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Kansas Geological Survey, Open File Report 96-37

The Future of Scientific Communication in the Earth Sciences: The Impact of the Internet

Kansas Geological Survey Open-File Report 96-37. On-line version of preprint submitted to Computers and Geoscience.

by Timothy R. Carr, Rex C. Buchanan, Dana Adkins-Heljeson, Thomas D. Mettille, and Janice Sorensen
Kansas Geological Survey, University of Kansas, Lawrence, Kansas 66047


Publication on paper of research results following peer-review and editing has been the accepted means of scientific communication for several centuries. Today, the continued growth in the volume of scientific literature, the increased unit costs of archiving paper publications, and the rapidly increasing power and availability of electronic technology are creating tremendous pressures on traditional scientific communication. The earth sciences are not immune from these pressures and the role of the traditional publication as the primary means of communication is rapidly changing. Electronic publications and network technology are radically altering the relationship between interpretative result and the underlying data. Earth science research institutions, including the Kansas Geological Survey, are experimenting with new forms of on-line publication that assure broad access to research and data and improve application of research results to societal problems.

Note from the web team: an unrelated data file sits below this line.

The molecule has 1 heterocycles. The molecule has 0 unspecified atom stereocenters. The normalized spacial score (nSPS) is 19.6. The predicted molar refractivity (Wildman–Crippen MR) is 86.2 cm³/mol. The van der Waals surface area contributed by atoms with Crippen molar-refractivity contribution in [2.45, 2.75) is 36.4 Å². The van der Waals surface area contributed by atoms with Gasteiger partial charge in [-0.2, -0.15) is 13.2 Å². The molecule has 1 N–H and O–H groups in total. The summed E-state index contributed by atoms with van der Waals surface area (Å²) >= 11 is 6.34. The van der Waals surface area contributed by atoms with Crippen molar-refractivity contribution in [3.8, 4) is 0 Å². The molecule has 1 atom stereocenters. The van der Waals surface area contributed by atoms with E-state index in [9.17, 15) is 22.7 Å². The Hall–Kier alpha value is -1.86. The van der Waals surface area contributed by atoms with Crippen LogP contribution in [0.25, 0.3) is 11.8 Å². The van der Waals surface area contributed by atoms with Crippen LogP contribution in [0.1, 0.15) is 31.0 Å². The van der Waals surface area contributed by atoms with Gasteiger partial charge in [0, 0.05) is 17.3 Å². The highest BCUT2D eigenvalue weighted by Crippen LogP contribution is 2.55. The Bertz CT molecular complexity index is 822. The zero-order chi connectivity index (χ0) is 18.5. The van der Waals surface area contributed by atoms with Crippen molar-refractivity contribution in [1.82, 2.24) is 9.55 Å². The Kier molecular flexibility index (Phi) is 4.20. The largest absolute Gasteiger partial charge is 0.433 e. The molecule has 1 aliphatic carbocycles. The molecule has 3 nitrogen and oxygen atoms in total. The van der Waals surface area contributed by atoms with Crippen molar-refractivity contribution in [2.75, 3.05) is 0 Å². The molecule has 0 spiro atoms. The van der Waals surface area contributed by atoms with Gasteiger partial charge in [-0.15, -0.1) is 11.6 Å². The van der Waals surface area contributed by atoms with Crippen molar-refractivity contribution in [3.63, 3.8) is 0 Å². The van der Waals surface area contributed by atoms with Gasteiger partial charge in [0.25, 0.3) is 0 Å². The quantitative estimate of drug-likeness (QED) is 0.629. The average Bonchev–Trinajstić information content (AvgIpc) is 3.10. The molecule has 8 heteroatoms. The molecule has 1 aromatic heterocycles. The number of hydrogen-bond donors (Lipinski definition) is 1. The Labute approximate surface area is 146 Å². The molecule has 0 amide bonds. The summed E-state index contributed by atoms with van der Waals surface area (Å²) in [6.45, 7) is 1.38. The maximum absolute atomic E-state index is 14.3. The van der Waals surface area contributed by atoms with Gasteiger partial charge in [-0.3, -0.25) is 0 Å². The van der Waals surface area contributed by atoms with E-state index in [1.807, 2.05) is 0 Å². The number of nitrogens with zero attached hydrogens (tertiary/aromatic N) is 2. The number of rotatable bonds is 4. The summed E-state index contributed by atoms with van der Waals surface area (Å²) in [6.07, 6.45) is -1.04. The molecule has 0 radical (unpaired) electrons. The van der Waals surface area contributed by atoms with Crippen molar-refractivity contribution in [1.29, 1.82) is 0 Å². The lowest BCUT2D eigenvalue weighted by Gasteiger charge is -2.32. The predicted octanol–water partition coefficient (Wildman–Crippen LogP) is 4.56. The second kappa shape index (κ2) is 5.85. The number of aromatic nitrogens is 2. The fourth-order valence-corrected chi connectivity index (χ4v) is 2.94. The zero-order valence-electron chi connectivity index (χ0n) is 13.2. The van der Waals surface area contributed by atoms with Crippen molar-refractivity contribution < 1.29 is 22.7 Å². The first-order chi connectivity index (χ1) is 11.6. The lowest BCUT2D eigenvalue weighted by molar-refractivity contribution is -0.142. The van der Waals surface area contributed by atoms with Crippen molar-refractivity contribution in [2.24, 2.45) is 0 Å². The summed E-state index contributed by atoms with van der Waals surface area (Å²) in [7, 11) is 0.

Development of on-line publications at the Kansas Geological Survey has been supported in part by funding from the U.S. Deptartment of Energy (Bartlesville Project Office) under agreements DE-FG22-95BC14817 ( and DE-FC22-93BC14987 (

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Kansas Geological Survey, Open-File Report 96-37
Placed online Sept. 1996
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